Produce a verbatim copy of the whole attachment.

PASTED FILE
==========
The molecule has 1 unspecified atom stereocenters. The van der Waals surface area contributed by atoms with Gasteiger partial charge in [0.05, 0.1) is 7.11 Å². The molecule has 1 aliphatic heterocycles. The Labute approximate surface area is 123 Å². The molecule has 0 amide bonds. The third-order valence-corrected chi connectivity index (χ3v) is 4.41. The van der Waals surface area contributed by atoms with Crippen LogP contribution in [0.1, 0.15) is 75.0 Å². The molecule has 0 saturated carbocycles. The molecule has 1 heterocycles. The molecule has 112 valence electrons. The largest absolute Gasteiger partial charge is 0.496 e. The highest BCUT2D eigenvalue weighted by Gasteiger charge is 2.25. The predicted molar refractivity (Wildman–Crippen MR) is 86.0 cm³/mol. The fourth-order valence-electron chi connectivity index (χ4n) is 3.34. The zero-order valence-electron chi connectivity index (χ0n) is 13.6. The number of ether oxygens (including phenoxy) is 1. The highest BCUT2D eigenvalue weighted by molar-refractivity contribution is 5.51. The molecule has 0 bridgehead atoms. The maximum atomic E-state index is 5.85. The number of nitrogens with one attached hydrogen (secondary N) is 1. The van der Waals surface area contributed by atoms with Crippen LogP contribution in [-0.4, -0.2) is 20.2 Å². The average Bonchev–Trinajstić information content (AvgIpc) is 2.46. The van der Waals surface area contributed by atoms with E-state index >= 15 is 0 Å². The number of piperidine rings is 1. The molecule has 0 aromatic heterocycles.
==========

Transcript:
The molecule has 1 unspecified atom stereocenters. The van der Waals surface area contributed by atoms with Gasteiger partial charge in [0.05, 0.1) is 7.11 Å². The molecule has 1 aliphatic heterocycles. The Labute approximate surface area is 123 Å². The molecule has 0 amide bonds. The third-order valence-corrected chi connectivity index (χ3v) is 4.41. The van der Waals surface area contributed by atoms with Crippen LogP contribution in [0.1, 0.15) is 75.0 Å². The molecule has 0 saturated carbocycles. The molecule has 1 heterocycles. The molecule has 112 valence electrons. The largest absolute Gasteiger partial charge is 0.496 e. The highest BCUT2D eigenvalue weighted by Gasteiger charge is 2.25. The predicted molar refractivity (Wildman–Crippen MR) is 86.0 cm³/mol. The fourth-order valence-electron chi connectivity index (χ4n) is 3.34. The zero-order valence-electron chi connectivity index (χ0n) is 13.6. The number of ether oxygens (including phenoxy) is 1. The highest BCUT2D eigenvalue weighted by molar-refractivity contribution is 5.51. The molecule has 0 bridgehead atoms. The maximum atomic E-state index is 5.85. The number of nitrogens with one attached hydrogen (secondary N) is 1. The van der Waals surface area contributed by atoms with Crippen LogP contribution in [-0.4, -0.2) is 20.2 Å². The average Bonchev–Trinajstić information content (AvgIpc) is 2.46. The van der Waals surface area contributed by atoms with E-state index >= 15 is 0 Å². The number of piperidine rings is 1. The molecule has 0 aromatic heterocycles.